GREEN BAY — Clay Matthews said he hadn’t given it much thought. Aaron Rodgers had.
Ever since Matthews joined the Green Bay Packers as a first-round pick in 2009, Rodgers has watched him grow. And there’s nobody in the Packers locker room who knows Matthews — a private, go-about-your-business type of player whose advertising persona belies his actual personality — better than Rodgers.
From being on the Super Bowl XLV championship dais with him, having had Matthews sling a championship belt over his shoulder after Matthews’ momentum-shifting forced fumble (“fantastic player”), to sharing both an in-season locker room and offseason workouts with him in Southern California (“great teammate”), to doing State Farm ads with him the last few years (“slightly above average commercial actor”), Rodgers is completely qualified to speak to what it would say about Matthews if the pass-rushing outside linebacker records a sack in today’s game against the Cincinnati Bengals, thereby breaking the Packers’ franchise record of 74.5 sacks. Matthews enters today’s game with 74 career sacks.
Especially after Matthews himself claimed that, while made aware of the record — “I think more people brought it to my attention than I really knew where I was at,” he said — he didn’t have much to say on the matter.
So ask Rodgers what it might say about his friend, and Rodgers in turn seizes the opportunity to paint a fuller picture of perhaps the team’s second-highest profile, but perhaps least-known, star.
“It’s really impressive. He has been an elite player for us for a long time, and brings a lot to our defense. It’s been great playing with him over the years,” Rodgers said.
“I’ve known him for a number of years now. I’ve trained with him in the offseason for a number of years as well. He’s gone from that young, single, long-haired Fabio to now, he’s a father of two. He’s a great dad, and a great family man.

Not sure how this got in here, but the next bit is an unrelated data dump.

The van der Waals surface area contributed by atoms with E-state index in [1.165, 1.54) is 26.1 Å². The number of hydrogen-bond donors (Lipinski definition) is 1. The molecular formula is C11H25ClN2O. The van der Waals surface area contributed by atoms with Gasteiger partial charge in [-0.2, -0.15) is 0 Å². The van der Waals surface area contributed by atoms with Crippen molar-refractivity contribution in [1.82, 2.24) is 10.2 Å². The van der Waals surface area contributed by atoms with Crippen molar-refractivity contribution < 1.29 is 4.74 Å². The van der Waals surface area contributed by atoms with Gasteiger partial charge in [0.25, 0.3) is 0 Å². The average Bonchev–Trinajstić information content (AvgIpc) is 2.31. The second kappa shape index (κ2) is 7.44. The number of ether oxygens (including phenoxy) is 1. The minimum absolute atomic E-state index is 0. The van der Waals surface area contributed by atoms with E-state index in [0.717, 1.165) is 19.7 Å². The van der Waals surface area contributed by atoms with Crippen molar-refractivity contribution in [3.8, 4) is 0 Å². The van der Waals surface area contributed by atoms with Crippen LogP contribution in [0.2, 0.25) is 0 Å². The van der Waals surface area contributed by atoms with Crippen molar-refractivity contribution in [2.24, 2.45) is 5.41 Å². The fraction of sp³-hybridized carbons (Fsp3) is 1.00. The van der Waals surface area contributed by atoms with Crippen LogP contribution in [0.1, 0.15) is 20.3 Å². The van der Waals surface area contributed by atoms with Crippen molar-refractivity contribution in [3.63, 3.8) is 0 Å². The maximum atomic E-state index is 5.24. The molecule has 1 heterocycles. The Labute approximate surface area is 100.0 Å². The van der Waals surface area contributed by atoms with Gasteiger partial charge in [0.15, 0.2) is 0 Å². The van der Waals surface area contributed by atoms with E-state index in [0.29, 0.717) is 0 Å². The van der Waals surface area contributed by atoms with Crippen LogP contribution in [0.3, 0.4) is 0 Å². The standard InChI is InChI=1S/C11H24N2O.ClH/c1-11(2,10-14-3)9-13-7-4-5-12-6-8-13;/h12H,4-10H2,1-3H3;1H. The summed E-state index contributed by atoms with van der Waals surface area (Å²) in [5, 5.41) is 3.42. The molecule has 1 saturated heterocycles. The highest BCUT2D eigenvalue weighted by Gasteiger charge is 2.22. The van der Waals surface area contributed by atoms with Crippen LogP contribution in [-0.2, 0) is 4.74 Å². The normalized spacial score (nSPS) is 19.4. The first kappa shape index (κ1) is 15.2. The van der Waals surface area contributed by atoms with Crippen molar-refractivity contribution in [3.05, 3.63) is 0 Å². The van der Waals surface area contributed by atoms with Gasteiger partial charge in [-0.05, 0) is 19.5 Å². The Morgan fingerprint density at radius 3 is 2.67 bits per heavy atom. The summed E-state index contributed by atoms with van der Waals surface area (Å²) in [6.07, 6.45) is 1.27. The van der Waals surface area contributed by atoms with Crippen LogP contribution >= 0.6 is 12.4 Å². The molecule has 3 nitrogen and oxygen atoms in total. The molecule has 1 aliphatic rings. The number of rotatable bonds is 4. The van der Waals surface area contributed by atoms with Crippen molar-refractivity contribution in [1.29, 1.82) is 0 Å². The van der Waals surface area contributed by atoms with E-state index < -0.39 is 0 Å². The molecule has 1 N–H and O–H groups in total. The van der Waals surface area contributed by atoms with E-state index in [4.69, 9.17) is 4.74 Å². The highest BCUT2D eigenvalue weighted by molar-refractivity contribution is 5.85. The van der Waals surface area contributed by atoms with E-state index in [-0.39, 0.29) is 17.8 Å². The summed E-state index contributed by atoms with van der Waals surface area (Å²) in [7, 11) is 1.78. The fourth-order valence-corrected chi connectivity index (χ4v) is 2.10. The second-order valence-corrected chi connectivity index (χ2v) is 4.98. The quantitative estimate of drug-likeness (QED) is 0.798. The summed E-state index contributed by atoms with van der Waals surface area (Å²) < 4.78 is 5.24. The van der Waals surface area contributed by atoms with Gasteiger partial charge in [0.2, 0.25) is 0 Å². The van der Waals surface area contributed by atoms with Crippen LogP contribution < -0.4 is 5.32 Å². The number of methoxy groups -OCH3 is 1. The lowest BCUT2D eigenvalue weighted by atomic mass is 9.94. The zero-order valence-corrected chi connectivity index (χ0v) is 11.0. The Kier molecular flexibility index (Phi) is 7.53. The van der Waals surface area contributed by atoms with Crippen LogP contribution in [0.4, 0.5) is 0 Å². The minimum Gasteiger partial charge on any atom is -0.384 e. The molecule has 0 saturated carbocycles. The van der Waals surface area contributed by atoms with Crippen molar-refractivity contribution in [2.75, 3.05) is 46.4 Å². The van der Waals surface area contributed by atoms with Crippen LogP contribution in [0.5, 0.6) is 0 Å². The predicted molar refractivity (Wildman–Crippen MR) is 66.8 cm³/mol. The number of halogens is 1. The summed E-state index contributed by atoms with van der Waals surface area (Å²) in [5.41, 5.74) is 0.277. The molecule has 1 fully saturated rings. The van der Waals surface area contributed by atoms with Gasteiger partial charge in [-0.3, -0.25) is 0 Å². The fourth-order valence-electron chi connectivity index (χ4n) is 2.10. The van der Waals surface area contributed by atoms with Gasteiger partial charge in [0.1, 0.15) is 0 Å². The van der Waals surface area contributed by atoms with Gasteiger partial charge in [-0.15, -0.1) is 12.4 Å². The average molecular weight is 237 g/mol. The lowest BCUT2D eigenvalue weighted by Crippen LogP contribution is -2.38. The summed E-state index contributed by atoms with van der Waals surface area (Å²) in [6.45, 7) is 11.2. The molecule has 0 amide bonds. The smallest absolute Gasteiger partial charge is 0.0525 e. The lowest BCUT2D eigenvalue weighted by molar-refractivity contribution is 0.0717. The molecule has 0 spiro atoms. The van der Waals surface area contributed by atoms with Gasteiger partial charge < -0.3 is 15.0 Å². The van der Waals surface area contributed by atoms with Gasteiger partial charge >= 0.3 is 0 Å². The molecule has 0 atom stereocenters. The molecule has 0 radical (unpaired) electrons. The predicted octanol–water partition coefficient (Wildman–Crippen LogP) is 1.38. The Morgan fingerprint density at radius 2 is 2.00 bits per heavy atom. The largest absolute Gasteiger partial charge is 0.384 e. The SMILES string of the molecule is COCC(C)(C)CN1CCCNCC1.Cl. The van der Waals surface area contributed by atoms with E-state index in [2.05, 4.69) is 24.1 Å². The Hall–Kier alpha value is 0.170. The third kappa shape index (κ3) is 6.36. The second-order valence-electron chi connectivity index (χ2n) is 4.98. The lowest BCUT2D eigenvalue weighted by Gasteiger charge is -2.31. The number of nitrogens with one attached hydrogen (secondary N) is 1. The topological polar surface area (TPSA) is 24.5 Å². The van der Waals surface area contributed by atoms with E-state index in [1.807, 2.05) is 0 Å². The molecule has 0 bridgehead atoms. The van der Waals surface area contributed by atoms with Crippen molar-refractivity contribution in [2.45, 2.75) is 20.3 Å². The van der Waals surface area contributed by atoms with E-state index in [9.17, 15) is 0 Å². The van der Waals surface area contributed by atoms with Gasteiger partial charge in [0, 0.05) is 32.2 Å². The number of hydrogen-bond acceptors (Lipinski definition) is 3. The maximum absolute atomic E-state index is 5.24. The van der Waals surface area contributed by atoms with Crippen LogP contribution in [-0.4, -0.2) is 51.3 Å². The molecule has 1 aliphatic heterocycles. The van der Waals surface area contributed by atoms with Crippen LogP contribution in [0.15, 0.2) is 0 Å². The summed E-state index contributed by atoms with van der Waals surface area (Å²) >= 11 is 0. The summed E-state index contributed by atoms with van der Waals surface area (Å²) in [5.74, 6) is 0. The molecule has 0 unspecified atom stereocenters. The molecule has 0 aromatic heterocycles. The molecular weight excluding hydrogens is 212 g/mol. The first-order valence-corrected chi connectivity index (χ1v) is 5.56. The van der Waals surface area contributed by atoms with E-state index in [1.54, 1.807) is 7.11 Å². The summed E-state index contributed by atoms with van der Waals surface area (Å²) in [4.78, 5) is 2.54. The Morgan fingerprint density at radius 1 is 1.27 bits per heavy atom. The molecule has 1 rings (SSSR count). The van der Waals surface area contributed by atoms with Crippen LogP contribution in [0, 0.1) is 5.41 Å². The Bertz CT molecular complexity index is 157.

“He’s been great in the locker room. I sometimes rib him a little bit. He’s a blast out there working out in Calabasas and L.A. He’s just a lot of fun. He’s always cutting up, and ripping on people, and just fun to be around. He’s a little more focused, I think, at the stadium and during the week, but he’s been a lot of fun to play with. He’s been a fantastic teammate, and great player for this organization, for a number of years.
“Some of my favorite memories, though, are just being on set, filming those commercials. We were just cracking each other up all day, or working out (in Los Angeles), and him and his brother are just riffing on funny ‘90s movies all day. That’s the Clay I get to see, that you guys probably don’t get to see a whole lot.”
Never mind that sacks weren’t an official NFL stat before 1982. And forget that the Packers’ most legendary pass rushing force, Pro Football Hall of Fame defensive end Reggie White, only played five seasons in Green Bay, totaling 68.5 career sacks. (The record is currently held by defensive end Kabeer Gbaja-Biamila, a one-dimensional speed rusher who recorded 74.5 sacks from 2000 through 2008.)